Five tips for making exercise a habit

By Alice Dore-Jones

I’m not going to sugar coat it. There is a reason exercise is often called a workout cause it takes… work. If you want to get something out of it then it takes hard work. I’ve come to understand in my 30’s what I didn’t quite get in my 20’s. It’s not even about motivation. Ask anyone starting a fitness plan or  working towards a fitness goal. They have motivation. They have images of things like hot beach bodies or running over the finish line in their minds. But motivation isn’t enough, it’s what gets you going but you need something more than that when the alarm goes off at 6am. You need habit and personal drive.

 Here are five things that got me on track and have kept me there:

1. Commitment aka discipline

Trainers say to make working out like an appointment with yourself. When I started exercising I made a deal with myself that I had to work out three times a week. That those work outs had to be no less than 20 mins (this was the minimum benchmark) and I had to really do them (no shortcuts). For instance, if  I say I’m going for a jog then that’s what I had to do. A walk didn’t cut it. I had to really commit to the workout when I started or what was the point.  It really pushed me to start thinking about what I had on during the week and making sure I took the time to slot in those workouts. Now it’s just 2nd nature to me but learning how to commit was part of habit building. Also, you have to learn to be hard on yourself if you don’t get them done. You can’t brush off missing one. You have to learn not doing workouts is letting yourself down. You have to make a commitment to yourself.


2. Find what works for you 

I can run and walk till the end of days. Ask me to swim and it would be another matter. I’m a big believer that there is an exercise for everyone. Find a team sport, go for a walk, do an interval circuit or ride your bike to work. Find something that you enjoy. This also means trying out new things. I do love running but it got really boring while training for the marathon that I did. So, I’ve started interval training, walking and pilates. By mixing it up I’ve keep my interest high and now running is something I enjoy coming back to.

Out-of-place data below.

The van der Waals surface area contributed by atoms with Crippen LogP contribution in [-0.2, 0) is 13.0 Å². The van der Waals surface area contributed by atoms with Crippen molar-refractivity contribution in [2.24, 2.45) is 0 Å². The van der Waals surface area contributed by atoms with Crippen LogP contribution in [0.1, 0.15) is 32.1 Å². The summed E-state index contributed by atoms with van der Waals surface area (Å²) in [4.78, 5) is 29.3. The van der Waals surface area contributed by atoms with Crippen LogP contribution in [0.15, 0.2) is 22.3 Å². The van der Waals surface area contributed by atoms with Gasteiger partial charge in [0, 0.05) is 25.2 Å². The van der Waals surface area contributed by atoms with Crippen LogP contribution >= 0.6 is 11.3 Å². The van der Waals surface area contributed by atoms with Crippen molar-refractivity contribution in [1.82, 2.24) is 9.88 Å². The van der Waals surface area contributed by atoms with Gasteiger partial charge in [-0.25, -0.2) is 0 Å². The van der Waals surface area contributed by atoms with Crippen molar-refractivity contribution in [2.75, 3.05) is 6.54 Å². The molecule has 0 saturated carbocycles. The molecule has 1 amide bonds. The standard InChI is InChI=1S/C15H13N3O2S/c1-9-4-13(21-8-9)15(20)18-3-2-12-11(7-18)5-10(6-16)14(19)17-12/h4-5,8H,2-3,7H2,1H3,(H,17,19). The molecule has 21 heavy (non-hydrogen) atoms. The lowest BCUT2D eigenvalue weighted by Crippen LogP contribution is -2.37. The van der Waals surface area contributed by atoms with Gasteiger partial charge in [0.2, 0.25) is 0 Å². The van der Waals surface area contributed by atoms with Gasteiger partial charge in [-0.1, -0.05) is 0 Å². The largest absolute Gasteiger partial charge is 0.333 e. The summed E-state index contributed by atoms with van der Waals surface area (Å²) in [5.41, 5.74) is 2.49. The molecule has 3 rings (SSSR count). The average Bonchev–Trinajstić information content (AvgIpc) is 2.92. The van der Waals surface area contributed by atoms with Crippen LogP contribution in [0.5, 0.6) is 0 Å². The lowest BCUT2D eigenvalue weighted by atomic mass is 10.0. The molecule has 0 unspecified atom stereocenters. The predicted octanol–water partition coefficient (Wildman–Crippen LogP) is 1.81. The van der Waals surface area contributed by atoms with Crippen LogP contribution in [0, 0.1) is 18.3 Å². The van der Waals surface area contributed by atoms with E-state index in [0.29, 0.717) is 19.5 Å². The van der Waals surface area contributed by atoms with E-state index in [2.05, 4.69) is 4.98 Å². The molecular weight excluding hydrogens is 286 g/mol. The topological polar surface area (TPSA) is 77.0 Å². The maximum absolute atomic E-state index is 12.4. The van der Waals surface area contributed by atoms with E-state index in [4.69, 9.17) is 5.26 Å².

3. Training your mind to like it

There is no point making barriers in your mind about working out. If you train your mind to not want to do something, then you can only expect that you are going to loathe doing it and procrastinate to avoid it. Working out might be hard but you’ve got to learn to love it. I run to music and let my mind get into the beat and have fun with it. Maybe, it’s getting to a location you enjoy near the water, having a TV show playing that you can watch or enjoying it as thinking time. If you can train yourself to enjoy it then you will actually look forward to it. You really need to frame it in a positive light. Go into it from a place of yes, this is good, rather than a negative outlook.


4. Pat yourself on your back for doing it.

I workout five times a week, 52 weeks of the year. However, I can happily admit that I’m not excited for every workout. In fact I still have to drag myself out of bed when that alarm goes off like anyone else. I want to lie in bed, read blogs and watch you tube videos rather than sweat it out. So, I’ve learnt to always congratulate myself for turning up. It’s important to celebrate every workout as a little win. The struggle is hard. The effort to do it can be huge. If you got up and you did it, then remind yourself how good that is for you. For me that has helped build a sense of achievement and goes to building commitment.

5. Setting an external deadline or having something your working towards can also help.

You’ve worked on your internal habit building but sometimes attaching short term external deadlines can help. I’m not a fan of weight-loss goals. It can make people feel like they are failing if the numbers aren’t coming. I’d rather you sign up for a fun run and have in your mind you want to jog the whole thing or if you do all your allotted workouts for two months you can buy a new dress. If you do want to set weight loss targets set sensible ones. I’ve personally done fun runs, set myself physical challenges to be able to reach targets (EG 10 push ups by the next month) or saying I can buy a ticket to a festival if I did all my allotted workouts.


If you can use these five skills to turn exercise into something you do all the time then you’ll be on your way to going beyond motivation and into personal drive! Most importantly don’t over think it or complicate it.
Just learn to get out the door and go, go, go!!!

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